FROM brules
WHERE brules.category = 'Pay Employees' 
ORDER BY brules.rule_order

Another thing stored procedures can usually do that functions can not is to return multiple result sets. PostgreSQL can simulate such behavior by creating a function that returns a set of refcursors. See this .NET example Getting full results in a DataSet object: Using refcursors way down the page, that demonstrates creating a postgresql function that returns a set of refcursors to return multiple result sets using the Npgsql driver.

Prior to PostgreSQL 8.1, people could yell and scream, but PostgreSQL doesn't support Output Parameters. As weird as it is for a function to support such a thing, PostgreSQL 8.1+ do support output parameters and ODBC drivers and such can even use the standard CALL interface to grab those values.

At a glance it appears that PostgreSQL functions do all that stored procedures do plus more. So the question is, is there any reason for PostgreSQL to support bonafide stored procedures aside from the obvious To be more compatible with other databases and not have to answer the philosophical question, But you really don't support stored procedures?.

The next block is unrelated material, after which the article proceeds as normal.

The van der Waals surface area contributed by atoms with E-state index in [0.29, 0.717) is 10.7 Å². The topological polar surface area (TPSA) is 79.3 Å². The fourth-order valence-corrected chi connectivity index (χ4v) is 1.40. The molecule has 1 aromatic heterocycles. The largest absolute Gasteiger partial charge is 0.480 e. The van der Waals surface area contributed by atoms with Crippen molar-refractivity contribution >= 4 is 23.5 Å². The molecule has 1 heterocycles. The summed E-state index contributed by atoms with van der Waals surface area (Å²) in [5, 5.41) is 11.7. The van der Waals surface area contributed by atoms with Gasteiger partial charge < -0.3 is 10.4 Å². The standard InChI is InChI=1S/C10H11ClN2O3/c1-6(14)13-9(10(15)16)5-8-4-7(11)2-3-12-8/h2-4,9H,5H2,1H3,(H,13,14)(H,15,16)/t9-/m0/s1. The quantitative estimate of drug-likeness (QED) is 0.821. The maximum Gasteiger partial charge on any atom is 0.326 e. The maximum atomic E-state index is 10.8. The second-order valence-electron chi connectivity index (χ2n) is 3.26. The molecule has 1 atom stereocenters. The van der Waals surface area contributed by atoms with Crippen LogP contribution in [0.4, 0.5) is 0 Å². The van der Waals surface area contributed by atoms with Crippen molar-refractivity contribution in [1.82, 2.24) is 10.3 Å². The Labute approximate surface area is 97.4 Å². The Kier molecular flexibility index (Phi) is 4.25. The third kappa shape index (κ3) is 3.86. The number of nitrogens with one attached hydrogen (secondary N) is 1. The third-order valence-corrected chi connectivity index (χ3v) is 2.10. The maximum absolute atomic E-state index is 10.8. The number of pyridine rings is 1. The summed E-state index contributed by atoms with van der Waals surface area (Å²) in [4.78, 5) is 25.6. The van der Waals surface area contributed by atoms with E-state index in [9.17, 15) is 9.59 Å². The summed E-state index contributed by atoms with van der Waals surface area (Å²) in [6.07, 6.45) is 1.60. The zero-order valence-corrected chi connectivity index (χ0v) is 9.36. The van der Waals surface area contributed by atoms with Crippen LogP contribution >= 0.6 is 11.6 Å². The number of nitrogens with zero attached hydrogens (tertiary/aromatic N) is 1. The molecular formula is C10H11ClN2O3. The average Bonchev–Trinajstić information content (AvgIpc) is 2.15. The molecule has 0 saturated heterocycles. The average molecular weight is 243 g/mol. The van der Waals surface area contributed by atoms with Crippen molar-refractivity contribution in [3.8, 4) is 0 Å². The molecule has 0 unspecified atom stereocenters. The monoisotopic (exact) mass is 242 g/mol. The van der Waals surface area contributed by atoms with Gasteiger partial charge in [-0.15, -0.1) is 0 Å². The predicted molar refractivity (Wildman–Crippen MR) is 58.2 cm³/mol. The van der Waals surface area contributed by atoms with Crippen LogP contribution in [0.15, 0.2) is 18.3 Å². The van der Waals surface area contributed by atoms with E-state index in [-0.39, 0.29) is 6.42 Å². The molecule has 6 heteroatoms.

There must be some efficiency benefits to declaring something as a store procedure and having it called in that way. Not quite sure if anyone has done benchmarks on that. So for the time being PostgreSQL functions have the uncanny role of having a beak like a duck and the flexibility of a beaver, but having the makeup of a Platypus.

PostgreSQL Q & A


SQL Math Idiosyncracies Beginner

Question: What is the answer to SELECT 3/2?

Answer: In integer math, it is 1. A lot of people especially those coming from MySQL or MS Access backgrounds are surprised to find out that in PostgreSQL 3/2 = 1. They view this as some sort of bug.

In actuality, the fact that 3/2 = 1 and 1/3 = 0 is part of the ANSI/ISO-SQL standard that states mathematical operations between two values must be of the same data type of one of the values (not necessarily the same scale and precision though). This is not some idiosyncracy specific to PostgreSQL. If you try the same operation in SQL Server, SQLite,FireBird, and some other ANSI/ISO SQL compliant databases, you will get the same results. So it seems MySQL and MS Access are the odd-balls in this arena, but arguably more practical.

Why is this an SQL Standard? We haven't found any definitive answer to that, but we have our guesses. Our guess is because it is less ambiguous (more precise) and speedier processor wise to only offer the level of accuracy specifically requested for. In terms of standards and a lot of domains (e.g. Engineering), precision is more important than accuracy. In the case of 3/2 it is not quite obvious the benefit, but say you have 1/3. MySQL displays that as .3333 (although internally its probably storing 0.333333...), MS Access displays it as 0.333333333333333. Is MS Access more right? Both are not completely accurate and its ambiguous how inaccurate they are. In the case of PostgreSQL and other ANSI/ISO databases its quite clear how accurate. They very precisely discard the remainder.